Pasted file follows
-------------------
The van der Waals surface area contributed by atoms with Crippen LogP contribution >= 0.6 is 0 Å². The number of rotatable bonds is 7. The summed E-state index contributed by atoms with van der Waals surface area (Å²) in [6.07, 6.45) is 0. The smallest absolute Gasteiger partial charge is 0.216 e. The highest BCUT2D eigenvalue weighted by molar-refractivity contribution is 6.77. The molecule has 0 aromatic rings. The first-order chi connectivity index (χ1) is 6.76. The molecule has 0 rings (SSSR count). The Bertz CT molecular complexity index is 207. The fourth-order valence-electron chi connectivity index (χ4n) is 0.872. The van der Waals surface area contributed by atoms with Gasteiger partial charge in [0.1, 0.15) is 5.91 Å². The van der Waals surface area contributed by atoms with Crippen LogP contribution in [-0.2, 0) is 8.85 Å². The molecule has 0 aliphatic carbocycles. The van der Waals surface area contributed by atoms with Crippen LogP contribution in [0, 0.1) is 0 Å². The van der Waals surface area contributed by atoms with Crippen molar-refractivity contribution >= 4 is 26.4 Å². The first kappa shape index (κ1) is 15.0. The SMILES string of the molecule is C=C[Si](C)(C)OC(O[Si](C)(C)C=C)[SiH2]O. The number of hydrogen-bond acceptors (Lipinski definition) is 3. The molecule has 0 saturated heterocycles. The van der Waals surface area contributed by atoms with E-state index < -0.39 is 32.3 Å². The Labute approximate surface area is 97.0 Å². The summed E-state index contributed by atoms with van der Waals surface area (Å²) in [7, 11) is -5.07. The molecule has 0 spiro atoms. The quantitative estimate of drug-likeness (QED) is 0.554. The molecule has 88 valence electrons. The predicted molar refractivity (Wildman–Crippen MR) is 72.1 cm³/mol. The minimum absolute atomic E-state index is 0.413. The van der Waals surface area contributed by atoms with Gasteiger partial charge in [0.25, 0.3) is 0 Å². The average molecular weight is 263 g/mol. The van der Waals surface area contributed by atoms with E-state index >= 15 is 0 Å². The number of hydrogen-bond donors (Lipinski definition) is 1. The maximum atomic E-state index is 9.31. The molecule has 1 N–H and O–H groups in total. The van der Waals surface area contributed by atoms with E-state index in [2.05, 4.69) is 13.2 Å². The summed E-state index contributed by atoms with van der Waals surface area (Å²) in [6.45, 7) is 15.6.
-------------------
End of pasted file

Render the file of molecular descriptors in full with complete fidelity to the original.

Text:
The van der Waals surface area contributed by atoms with Crippen LogP contribution >= 0.6 is 0 Å². The number of rotatable bonds is 7. The summed E-state index contributed by atoms with van der Waals surface area (Å²) in [6.07, 6.45) is 0. The smallest absolute Gasteiger partial charge is 0.216 e. The highest BCUT2D eigenvalue weighted by molar-refractivity contribution is 6.77. The molecule has 0 aromatic rings. The first-order chi connectivity index (χ1) is 6.76. The molecule has 0 rings (SSSR count). The Bertz CT molecular complexity index is 207. The fourth-order valence-electron chi connectivity index (χ4n) is 0.872. The van der Waals surface area contributed by atoms with Gasteiger partial charge in [0.1, 0.15) is 5.91 Å². The van der Waals surface area contributed by atoms with Crippen LogP contribution in [-0.2, 0) is 8.85 Å². The molecule has 0 aliphatic carbocycles. The van der Waals surface area contributed by atoms with Crippen LogP contribution in [0, 0.1) is 0 Å². The van der Waals surface area contributed by atoms with Crippen molar-refractivity contribution >= 4 is 26.4 Å². The first kappa shape index (κ1) is 15.0. The SMILES string of the molecule is C=C[Si](C)(C)OC(O[Si](C)(C)C=C)[SiH2]O. The number of hydrogen-bond acceptors (Lipinski definition) is 3. The molecule has 0 saturated heterocycles. The van der Waals surface area contributed by atoms with E-state index < -0.39 is 32.3 Å². The Labute approximate surface area is 97.0 Å². The summed E-state index contributed by atoms with van der Waals surface area (Å²) in [7, 11) is -5.07. The molecule has 0 spiro atoms. The quantitative estimate of drug-likeness (QED) is 0.554. The molecule has 88 valence electrons. The predicted molar refractivity (Wildman–Crippen MR) is 72.1 cm³/mol. The minimum absolute atomic E-state index is 0.413. The van der Waals surface area contributed by atoms with Gasteiger partial charge in [0.25, 0.3) is 0 Å². The average molecular weight is 263 g/mol. The van der Waals surface area contributed by atoms with E-state index >= 15 is 0 Å². The number of hydrogen-bond donors (Lipinski definition) is 1. The maximum atomic E-state index is 9.31. The molecule has 1 N–H and O–H groups in total. The van der Waals surface area contributed by atoms with E-state index in [2.05, 4.69) is 13.2 Å². The summed E-state index contributed by atoms with van der Waals surface area (Å²) in [6.45, 7) is 15.6.